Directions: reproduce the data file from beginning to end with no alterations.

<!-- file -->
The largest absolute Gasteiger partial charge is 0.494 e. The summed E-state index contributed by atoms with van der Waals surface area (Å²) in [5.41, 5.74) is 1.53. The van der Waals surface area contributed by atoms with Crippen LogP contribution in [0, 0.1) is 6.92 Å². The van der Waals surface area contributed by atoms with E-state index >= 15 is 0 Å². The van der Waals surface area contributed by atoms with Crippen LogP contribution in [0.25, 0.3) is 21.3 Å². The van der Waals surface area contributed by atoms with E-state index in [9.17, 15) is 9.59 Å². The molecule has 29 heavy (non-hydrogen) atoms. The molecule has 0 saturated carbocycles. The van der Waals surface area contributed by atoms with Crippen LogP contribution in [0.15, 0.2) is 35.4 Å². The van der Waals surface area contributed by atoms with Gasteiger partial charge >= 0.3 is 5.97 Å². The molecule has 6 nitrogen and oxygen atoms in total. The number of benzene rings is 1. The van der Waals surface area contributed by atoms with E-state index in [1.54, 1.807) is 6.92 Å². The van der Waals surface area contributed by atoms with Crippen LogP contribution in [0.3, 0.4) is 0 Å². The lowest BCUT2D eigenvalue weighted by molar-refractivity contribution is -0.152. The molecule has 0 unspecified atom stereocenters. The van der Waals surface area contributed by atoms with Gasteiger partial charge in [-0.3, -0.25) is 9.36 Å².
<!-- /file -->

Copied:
The largest absolute Gasteiger partial charge is 0.494 e. The summed E-state index contributed by atoms with van der Waals surface area (Å²) in [5.41, 5.74) is 1.53. The van der Waals surface area contributed by atoms with Crippen LogP contribution in [0, 0.1) is 6.92 Å². The van der Waals surface area contributed by atoms with E-state index >= 15 is 0 Å². The van der Waals surface area contributed by atoms with Crippen LogP contribution in [0.25, 0.3) is 21.3 Å². The van der Waals surface area contributed by atoms with E-state index in [9.17, 15) is 9.59 Å². The molecule has 29 heavy (non-hydrogen) atoms. The molecule has 0 saturated carbocycles. The van der Waals surface area contributed by atoms with Crippen LogP contribution in [0.15, 0.2) is 35.4 Å². The van der Waals surface area contributed by atoms with Gasteiger partial charge >= 0.3 is 5.97 Å². The molecule has 6 nitrogen and oxygen atoms in total. The number of benzene rings is 1. The van der Waals surface area contributed by atoms with E-state index in [1.54, 1.807) is 6.92 Å². The van der Waals surface area contributed by atoms with Crippen LogP contribution in [0.3, 0.4) is 0 Å². The lowest BCUT2D eigenvalue weighted by molar-refractivity contribution is -0.152. The molecule has 0 unspecified atom stereocenters. The van der Waals surface area contributed by atoms with Gasteiger partial charge in [-0.3, -0.25) is 9.36 Å².